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Historic LICH Building On Its Way to Becoming Condos

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Given Cobble Hill resident's very negative reaction to Fortis Property Group's proposal to redevelop Long Island College Hospital, it makes sense the developers would kick off the mega project with something less controversial. Hence, BKSK Architects' proposal to Community Board 6's landmarks committee to restore the historic Polhemus Building and convert it into condos. The building was constructed in 1897 and was part of the hospital for more than a century before LICH closed it in 2008. Fortis filed plans to build out 17 units here in June, and last night it secured the blessing of Community Board 6.

"We're going to clean up the building," said BKSK partner Stephen Byrns, who presented a straightforward restoration plan. The biggest change for the facade will be the reconfiguration of the windows—essentially, the irregular window pattern will be "regulated," with windows enlarged and widened for apartment units. (The slit windows currently on the front facade, for example, will be replaced with larger windows.) The existing bulkhead of the building will be removed and replaced with a new bulkhead that's less visible. There are no plans to add a rooftop penthouse here, a notable difference from another restoration proposed for the LICH redevelopment. Back in May, Fortis said it planned to add a six-story addition to the former H-shaped hospital building located nearby on Henry Street.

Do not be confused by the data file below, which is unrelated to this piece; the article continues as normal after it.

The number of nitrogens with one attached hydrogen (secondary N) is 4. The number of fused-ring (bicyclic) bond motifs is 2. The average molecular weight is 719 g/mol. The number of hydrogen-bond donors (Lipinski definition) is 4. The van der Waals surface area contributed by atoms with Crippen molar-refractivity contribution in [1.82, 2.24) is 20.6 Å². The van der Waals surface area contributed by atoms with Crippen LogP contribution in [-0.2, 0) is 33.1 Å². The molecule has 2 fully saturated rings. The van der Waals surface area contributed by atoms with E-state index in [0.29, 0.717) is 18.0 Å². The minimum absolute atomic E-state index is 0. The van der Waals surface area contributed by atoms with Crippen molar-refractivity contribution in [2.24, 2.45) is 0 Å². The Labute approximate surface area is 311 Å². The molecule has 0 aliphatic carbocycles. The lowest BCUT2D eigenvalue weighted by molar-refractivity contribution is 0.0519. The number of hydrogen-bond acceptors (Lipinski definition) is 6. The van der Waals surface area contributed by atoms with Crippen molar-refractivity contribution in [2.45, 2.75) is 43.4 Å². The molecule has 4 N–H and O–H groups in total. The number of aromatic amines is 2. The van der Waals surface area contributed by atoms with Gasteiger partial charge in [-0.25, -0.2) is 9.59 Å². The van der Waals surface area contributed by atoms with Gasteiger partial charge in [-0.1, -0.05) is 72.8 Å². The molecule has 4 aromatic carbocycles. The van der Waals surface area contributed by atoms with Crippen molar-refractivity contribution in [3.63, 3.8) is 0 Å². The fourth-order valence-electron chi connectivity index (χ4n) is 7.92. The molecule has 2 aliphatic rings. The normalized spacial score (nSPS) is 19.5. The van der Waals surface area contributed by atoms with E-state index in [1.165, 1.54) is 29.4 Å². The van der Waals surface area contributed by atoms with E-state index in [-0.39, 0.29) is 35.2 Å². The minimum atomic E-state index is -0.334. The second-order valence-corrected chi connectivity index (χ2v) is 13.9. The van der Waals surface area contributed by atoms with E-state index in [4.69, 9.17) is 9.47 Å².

The "sky walk," which connects Polhemus to another former hospital building, will be removed, as well as a building entrance on Henry Street. The main entrance, on Amity Street, will be restored, with a new wheelchair ramp and greenery.

The building's courtyard will also be changed up. The white brick that makes up some of the inner facade will be replaced with brick that matches the rest of the facade. BKSK also proposed to add balconies for the apartments that looked out into the building well. The courtyards, which will be about 6 feet across and 10 feet wide, will have a design that resembles the neighborhood fire escapes.

There were concerns from the committee mostly over the balconies—the visibility and the potential that condo residents will keep personal belongings on them. Some committee members also wanted to keep the white brick facade within the courtyard. "Right now, it looks like the projects," a committee member said of the regulated brick facade, with another saying that it looked "too monochromatic." Still, the project was deemed a "high quality" and "first rate" restoration. One committee member was particularly excited that the sky walk would disappear with the reno.

In the end, the committee approved the restoration unanimously, but recommended the elimination of the balconies. This is only a very small step in a very long process of redevelopment coming for the former LICH property. If Fortis moves ahead with its rezoning proposal, it must undergo a ULURP process to ultimately build out 820 units over 1 million square feet, and Cobble Hill residents are ready to put up a fight.
· Finally, a Look at LICH's Hated Residential Conversion [Curbed]
· Polhemus Building coverage [Curbed]
· LICH Coverage [Curbed]